This first view of the great monuments at the Jordanian site of Petra was made even more famous than it already was among archaeologists by Indiana Jones and the Last Crusade.
In the real world, but like the movie’s ‘Alexandretta’, after the Crusades, the Nabatean city of Petra was largely forgotten, except by the Bedouin, and only rediscovered by the west as late as 1812, when the Swiss explorer Johann Ludwig Burckhardt was first led through the canyon to the site (22 August 1812).
The Nabateans are something of a mystery themselves. It is likely that they were originally a nomadic people from the north-west of the Arabian Peninsula who took advantage of this spectacular geographical position in southern Jordan–astride a number of major trade routes–to found the city of Raqmu (later Hellenized as ‘Petra’ or ‘rock’) after 312 B.C..
A few weeks ago I was fortunate enough to be invited to the reopening of the Islamic Museum in Cairo.
For the past few years, the external appearance of the building has been a sad reminder of the bomb blast—targeting the police headquarters across the street—which shattered the windows, blew off some of the facade, and reduced some fragile exhibits to little more than powder.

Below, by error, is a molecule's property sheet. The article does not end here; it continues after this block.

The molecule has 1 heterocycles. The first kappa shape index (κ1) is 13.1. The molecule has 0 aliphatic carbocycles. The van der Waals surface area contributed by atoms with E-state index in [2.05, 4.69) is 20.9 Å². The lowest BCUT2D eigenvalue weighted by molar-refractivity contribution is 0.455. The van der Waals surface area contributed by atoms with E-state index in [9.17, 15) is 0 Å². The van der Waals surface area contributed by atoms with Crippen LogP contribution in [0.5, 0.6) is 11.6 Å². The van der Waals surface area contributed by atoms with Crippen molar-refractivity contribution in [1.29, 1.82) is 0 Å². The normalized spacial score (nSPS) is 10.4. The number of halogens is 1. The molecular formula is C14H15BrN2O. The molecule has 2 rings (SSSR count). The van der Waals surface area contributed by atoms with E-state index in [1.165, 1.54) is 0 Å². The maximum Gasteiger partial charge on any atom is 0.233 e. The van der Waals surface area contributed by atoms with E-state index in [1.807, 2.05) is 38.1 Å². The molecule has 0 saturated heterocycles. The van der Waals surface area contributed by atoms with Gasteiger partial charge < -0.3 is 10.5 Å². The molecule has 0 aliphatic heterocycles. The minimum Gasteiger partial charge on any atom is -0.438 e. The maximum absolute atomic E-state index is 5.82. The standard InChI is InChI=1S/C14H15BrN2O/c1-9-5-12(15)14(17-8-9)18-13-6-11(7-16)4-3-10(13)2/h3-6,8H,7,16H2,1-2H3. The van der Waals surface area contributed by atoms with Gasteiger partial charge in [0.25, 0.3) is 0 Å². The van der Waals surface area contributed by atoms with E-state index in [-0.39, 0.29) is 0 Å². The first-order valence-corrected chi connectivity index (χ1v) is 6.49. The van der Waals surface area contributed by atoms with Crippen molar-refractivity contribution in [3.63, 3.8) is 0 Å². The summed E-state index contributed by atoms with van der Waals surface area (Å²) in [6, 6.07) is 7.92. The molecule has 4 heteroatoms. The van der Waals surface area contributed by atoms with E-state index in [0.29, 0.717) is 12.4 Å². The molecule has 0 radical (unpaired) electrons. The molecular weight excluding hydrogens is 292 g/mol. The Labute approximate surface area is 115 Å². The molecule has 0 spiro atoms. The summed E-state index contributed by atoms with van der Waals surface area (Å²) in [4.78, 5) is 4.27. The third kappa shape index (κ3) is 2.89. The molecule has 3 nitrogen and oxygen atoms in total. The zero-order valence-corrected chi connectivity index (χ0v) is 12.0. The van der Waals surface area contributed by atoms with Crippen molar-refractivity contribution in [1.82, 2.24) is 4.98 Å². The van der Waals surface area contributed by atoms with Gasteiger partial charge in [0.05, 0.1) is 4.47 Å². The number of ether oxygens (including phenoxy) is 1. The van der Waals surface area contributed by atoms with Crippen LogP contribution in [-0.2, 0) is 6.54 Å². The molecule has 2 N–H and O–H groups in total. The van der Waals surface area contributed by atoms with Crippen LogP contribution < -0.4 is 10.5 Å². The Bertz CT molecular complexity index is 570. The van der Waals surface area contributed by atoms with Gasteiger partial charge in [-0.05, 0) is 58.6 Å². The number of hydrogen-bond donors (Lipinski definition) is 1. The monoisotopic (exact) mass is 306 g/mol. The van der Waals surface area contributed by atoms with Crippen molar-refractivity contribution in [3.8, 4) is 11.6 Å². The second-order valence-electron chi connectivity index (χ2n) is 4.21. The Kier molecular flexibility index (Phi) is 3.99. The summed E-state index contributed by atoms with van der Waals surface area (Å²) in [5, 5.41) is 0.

Such was the power of the blast that I remember it rattling my windows in Ma’adi on the morning of January 24th, 2014.
The news reports and photographs in the following days were not encouraging, and it is a great testament to the restoration and conservation staff of the museum, the commitment of the Ministry of Antiquities, and the financial and technical support of the UAE, Italy, Germany, the United States and UNESCO that the museum has been able to reopen so relatively soon afterwards. (more…)
The modern district of Heliopolis was established in 1905, some 10 kilometers northeast of Cairo, by the Heliopolis Oasis Company led by the Belgian industrialist Baron Empain.
The new suburb developed its own architectural style combining Moorish revival, traditional Arab elements, Persian revival, and European neoclassical. (more…)
The story of the salvaging of the temples at Abu Simbel is well-known. To save the site from drowning under Lake Nasser—behind the Aswan Dam—the entire site was cut up into large blocks between 1964 and 1968 and reassembled at a spot 65 meters higher than the lake surface..
The Great Temple at Abu Simbel is a masterpiece of ancient engineering which probably took around 20 years to carve into the rock face, and was completed c. 1265 BC in the 24th regnal year of Rameses II. (more…)